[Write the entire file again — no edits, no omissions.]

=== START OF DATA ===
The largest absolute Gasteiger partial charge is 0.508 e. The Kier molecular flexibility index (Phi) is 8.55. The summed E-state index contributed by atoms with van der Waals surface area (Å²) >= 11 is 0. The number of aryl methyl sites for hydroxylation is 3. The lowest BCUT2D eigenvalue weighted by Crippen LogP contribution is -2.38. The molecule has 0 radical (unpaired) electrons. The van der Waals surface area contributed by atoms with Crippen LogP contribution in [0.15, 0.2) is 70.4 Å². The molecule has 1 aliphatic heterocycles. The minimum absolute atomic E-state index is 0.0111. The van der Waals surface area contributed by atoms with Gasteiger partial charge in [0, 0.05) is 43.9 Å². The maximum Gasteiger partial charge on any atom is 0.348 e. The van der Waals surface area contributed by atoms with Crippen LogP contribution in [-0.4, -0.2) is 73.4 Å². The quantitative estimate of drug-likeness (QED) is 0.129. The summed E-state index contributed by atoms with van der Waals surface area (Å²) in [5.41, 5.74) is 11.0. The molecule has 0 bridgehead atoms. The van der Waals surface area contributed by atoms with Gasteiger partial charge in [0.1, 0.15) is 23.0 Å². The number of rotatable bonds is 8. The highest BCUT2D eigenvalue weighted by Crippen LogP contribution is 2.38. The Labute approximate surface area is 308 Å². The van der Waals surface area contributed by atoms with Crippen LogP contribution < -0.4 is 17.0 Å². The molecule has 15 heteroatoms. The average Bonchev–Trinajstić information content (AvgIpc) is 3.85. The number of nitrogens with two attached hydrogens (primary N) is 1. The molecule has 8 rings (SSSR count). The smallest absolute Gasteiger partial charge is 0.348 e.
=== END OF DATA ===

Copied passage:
The largest absolute Gasteiger partial charge is 0.508 e. The Kier molecular flexibility index (Phi) is 8.55. The summed E-state index contributed by atoms with van der Waals surface area (Å²) >= 11 is 0. The number of aryl methyl sites for hydroxylation is 3. The lowest BCUT2D eigenvalue weighted by Crippen LogP contribution is -2.38. The molecule has 0 radical (unpaired) electrons. The van der Waals surface area contributed by atoms with Crippen LogP contribution in [0.15, 0.2) is 70.4 Å². The molecule has 1 aliphatic heterocycles. The minimum absolute atomic E-state index is 0.0111. The van der Waals surface area contributed by atoms with Gasteiger partial charge in [0, 0.05) is 43.9 Å². The maximum Gasteiger partial charge on any atom is 0.348 e. The van der Waals surface area contributed by atoms with Crippen LogP contribution in [-0.4, -0.2) is 73.4 Å². The quantitative estimate of drug-likeness (QED) is 0.129. The summed E-state index contributed by atoms with van der Waals surface area (Å²) in [5.41, 5.74) is 11.0. The molecule has 0 bridgehead atoms. The van der Waals surface area contributed by atoms with Gasteiger partial charge in [0.1, 0.15) is 23.0 Å². The number of rotatable bonds is 8. The highest BCUT2D eigenvalue weighted by Crippen LogP contribution is 2.38. The Labute approximate surface area is 308 Å². The van der Waals surface area contributed by atoms with Crippen LogP contribution < -0.4 is 17.0 Å². The molecule has 15 heteroatoms. The average Bonchev–Trinajstić information content (AvgIpc) is 3.85. The number of nitrogens with two attached hydrogens (primary N) is 1. The molecule has 8 rings (SSSR count). The smallest absolute Gasteiger partial charge is 0.348 e.